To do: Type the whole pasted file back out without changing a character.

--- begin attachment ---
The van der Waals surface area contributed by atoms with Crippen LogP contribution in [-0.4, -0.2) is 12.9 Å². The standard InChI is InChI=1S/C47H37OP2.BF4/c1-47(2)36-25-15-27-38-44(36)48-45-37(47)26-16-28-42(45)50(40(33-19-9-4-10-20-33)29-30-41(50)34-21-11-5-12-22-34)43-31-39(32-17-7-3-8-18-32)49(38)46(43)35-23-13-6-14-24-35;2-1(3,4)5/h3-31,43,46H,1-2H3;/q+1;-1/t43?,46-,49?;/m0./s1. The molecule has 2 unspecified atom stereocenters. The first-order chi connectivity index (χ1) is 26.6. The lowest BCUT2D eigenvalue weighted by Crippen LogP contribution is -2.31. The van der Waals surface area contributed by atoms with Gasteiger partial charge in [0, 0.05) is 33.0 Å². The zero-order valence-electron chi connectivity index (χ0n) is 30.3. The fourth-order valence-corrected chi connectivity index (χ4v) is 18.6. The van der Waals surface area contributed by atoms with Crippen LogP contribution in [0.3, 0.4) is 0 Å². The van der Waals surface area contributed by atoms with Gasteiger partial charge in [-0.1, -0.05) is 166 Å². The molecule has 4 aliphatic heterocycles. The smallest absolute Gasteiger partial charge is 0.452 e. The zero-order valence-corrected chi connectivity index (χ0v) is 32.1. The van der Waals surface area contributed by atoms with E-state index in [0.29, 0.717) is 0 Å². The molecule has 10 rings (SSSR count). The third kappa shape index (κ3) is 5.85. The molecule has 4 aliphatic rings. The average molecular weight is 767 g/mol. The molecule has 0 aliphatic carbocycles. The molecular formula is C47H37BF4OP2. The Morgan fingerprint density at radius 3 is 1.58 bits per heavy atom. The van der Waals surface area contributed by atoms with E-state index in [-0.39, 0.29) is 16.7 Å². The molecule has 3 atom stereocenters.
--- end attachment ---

The van der Waals surface area contributed by atoms with Crippen LogP contribution in [-0.4, -0.2) is 12.9 Å². The standard InChI is InChI=1S/C47H37OP2.BF4/c1-47(2)36-25-15-27-38-44(36)48-45-37(47)26-16-28-42(45)50(40(33-19-9-4-10-20-33)29-30-41(50)34-21-11-5-12-22-34)43-31-39(32-17-7-3-8-18-32)49(38)46(43)35-23-13-6-14-24-35;2-1(3,4)5/h3-31,43,46H,1-2H3;/q+1;-1/t43?,46-,49?;/m0./s1. The molecule has 2 unspecified atom stereocenters. The first-order chi connectivity index (χ1) is 26.6. The lowest BCUT2D eigenvalue weighted by Crippen LogP contribution is -2.31. The van der Waals surface area contributed by atoms with Gasteiger partial charge in [0, 0.05) is 33.0 Å². The zero-order valence-electron chi connectivity index (χ0n) is 30.3. The fourth-order valence-corrected chi connectivity index (χ4v) is 18.6. The van der Waals surface area contributed by atoms with Crippen LogP contribution in [0.3, 0.4) is 0 Å². The van der Waals surface area contributed by atoms with Gasteiger partial charge in [-0.1, -0.05) is 166 Å². The molecule has 4 aliphatic heterocycles. The smallest absolute Gasteiger partial charge is 0.452 e. The zero-order valence-corrected chi connectivity index (χ0v) is 32.1. The van der Waals surface area contributed by atoms with E-state index in [0.29, 0.717) is 0 Å². The molecule has 10 rings (SSSR count). The third kappa shape index (κ3) is 5.85. The molecule has 4 aliphatic rings. The average molecular weight is 767 g/mol. The molecule has 0 aliphatic carbocycles. The molecular formula is C47H37BF4OP2. The Morgan fingerprint density at radius 3 is 1.58 bits per heavy atom. The van der Waals surface area contributed by atoms with E-state index in [-0.39, 0.29) is 16.7 Å². The molecule has 3 atom stereocenters.